Elijah Funk was elected in 1866; considered our best county surveyor. He also served as State Representative. He sold his prairie farm east of Mt. Carroll and bought among the wooded, rocky hills of Woodland township feeling it was of more value. (Presently the Ellwyn Turnbaugh farm.) Funk Road where he lived was named for him.

Major Adam Nase former sheriff, and Civil War veteran and a carpenter of Mt. Carroll was elected 1868 and 1870. Born in 1825 in Lancaster Co., Pa. In 1865 he served as circuit clerk; and as Collector of Internal Revenue until his death in Sterling at his office, but he had continued residence here. Nase Post .GAR. at Mt. Carroll was named for him.

James M. Hunter, was County's first state senator, elected 1870.

He was a lawyer from Mt. Carroll, also county surveyor.

James Shaw was elected to the Illinois House in 1870; an attorney from Mt. Carroll, and Circuit Judge for several terms-first of only three from "Little Carroll." He was peaker of the house for one long term and two adjourned sessions. During this period Carroll had many appointments through his influence in Springfield. His newspaper copies are preserved in microfilm and many books from his library are still in the Mt. Carrroll, and County law libraries. His name was proposed by Carroll county for Congress and state offices, but "Little Carroll" had little other backing. His daughter, Effie, was valedictorian of her class at Vassar College. His wife's garden and flowers were the talk of the town. She was noted for her generosity with them. In 1891 they moved into their new house on Clay street at Broadway where the Reuben Seitners now make their home. While circuit judge at $6000 per annum, he declined appointment as solicitor of the Milwaukee R.R. at $9000.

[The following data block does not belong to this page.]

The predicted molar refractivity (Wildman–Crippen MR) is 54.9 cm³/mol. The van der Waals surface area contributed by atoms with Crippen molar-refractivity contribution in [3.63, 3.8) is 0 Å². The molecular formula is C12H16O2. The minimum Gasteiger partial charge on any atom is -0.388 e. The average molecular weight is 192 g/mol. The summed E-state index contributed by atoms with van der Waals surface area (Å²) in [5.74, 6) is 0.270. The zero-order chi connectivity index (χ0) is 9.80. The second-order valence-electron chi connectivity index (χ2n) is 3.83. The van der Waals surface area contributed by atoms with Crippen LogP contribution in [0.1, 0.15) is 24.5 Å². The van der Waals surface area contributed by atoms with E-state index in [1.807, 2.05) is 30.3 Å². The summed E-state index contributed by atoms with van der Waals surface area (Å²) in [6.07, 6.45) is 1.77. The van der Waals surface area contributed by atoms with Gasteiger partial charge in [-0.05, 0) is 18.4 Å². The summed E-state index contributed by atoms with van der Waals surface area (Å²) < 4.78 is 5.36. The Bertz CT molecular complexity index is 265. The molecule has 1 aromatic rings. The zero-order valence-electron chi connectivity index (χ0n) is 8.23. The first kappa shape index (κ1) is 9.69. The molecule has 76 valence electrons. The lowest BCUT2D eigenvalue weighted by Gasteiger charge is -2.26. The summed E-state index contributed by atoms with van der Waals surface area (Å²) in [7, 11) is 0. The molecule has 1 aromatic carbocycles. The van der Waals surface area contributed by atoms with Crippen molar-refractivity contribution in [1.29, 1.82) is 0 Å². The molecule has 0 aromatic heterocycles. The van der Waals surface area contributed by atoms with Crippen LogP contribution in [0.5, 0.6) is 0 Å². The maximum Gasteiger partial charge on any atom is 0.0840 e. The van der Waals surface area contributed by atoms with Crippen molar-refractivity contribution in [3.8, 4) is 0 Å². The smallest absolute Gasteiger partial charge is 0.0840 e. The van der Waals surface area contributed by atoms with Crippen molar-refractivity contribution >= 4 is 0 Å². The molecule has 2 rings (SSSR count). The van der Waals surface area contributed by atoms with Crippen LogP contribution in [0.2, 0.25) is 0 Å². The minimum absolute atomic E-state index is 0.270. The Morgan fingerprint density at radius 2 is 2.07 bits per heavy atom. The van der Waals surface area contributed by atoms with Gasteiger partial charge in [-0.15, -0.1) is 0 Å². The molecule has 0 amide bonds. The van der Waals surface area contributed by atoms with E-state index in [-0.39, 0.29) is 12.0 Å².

Henry A. Mills, state senator, elected in 1874, was in the banking business in Mt. Carroll. After his retirement he lived in Galesburg with a daughter, dying July 7, 1877.

Norman D. French, early settler and postmaster at Bluffville. He was county commissioner, supervisor and collector, often travelling many miles for 10 cents when the entire township tax collected was but $200. He was elected to the General Assembly and served in the house with Senator Mills. His grandson, Norman D., died a few years ago in Thomson leaving his widow Besse A. who has provided many stories for this book from her grandmother's scrapbook. His grandson Roy Houghton donated to the historical society his grandfather's Bluffville postoffice desk.

John M. Stowell, grocer, hardware merchant and implement dealer of Mt. Carroll located in the stone court house until it burned. He was elected in 1876, a Democrat elected by his Republican friends.

Emanuel Stover, elected in 1880 from Lanark, was a manufacturer of wind pumps.